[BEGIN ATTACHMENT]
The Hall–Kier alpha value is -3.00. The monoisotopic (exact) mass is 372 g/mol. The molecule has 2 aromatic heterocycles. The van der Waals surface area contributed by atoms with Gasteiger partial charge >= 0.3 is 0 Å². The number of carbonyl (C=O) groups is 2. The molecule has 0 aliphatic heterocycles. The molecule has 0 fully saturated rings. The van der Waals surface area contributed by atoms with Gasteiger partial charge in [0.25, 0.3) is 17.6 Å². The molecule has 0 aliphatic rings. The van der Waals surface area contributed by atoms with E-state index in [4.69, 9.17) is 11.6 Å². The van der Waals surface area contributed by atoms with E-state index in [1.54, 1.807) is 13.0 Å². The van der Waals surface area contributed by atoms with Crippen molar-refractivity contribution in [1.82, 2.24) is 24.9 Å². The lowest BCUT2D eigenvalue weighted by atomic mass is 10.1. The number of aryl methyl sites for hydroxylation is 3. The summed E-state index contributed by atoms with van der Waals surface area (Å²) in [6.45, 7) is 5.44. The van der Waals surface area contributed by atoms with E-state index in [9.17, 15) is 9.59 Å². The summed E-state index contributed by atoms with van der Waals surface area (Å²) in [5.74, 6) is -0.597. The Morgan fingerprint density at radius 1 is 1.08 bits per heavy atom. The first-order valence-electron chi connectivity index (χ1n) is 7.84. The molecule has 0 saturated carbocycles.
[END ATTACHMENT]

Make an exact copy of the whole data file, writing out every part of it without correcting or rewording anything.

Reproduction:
The Hall–Kier alpha value is -3.00. The monoisotopic (exact) mass is 372 g/mol. The molecule has 2 aromatic heterocycles. The van der Waals surface area contributed by atoms with Gasteiger partial charge >= 0.3 is 0 Å². The number of carbonyl (C=O) groups is 2. The molecule has 0 aliphatic heterocycles. The molecule has 0 fully saturated rings. The van der Waals surface area contributed by atoms with Gasteiger partial charge in [0.25, 0.3) is 17.6 Å². The molecule has 0 aliphatic rings. The van der Waals surface area contributed by atoms with E-state index in [4.69, 9.17) is 11.6 Å². The van der Waals surface area contributed by atoms with E-state index in [1.54, 1.807) is 13.0 Å². The van der Waals surface area contributed by atoms with Crippen molar-refractivity contribution in [1.82, 2.24) is 24.9 Å². The lowest BCUT2D eigenvalue weighted by atomic mass is 10.1. The number of aryl methyl sites for hydroxylation is 3. The summed E-state index contributed by atoms with van der Waals surface area (Å²) in [6.45, 7) is 5.44. The van der Waals surface area contributed by atoms with E-state index in [9.17, 15) is 9.59 Å². The summed E-state index contributed by atoms with van der Waals surface area (Å²) in [5.74, 6) is -0.597. The Morgan fingerprint density at radius 1 is 1.08 bits per heavy atom. The first-order valence-electron chi connectivity index (χ1n) is 7.84. The molecule has 0 saturated carbocycles.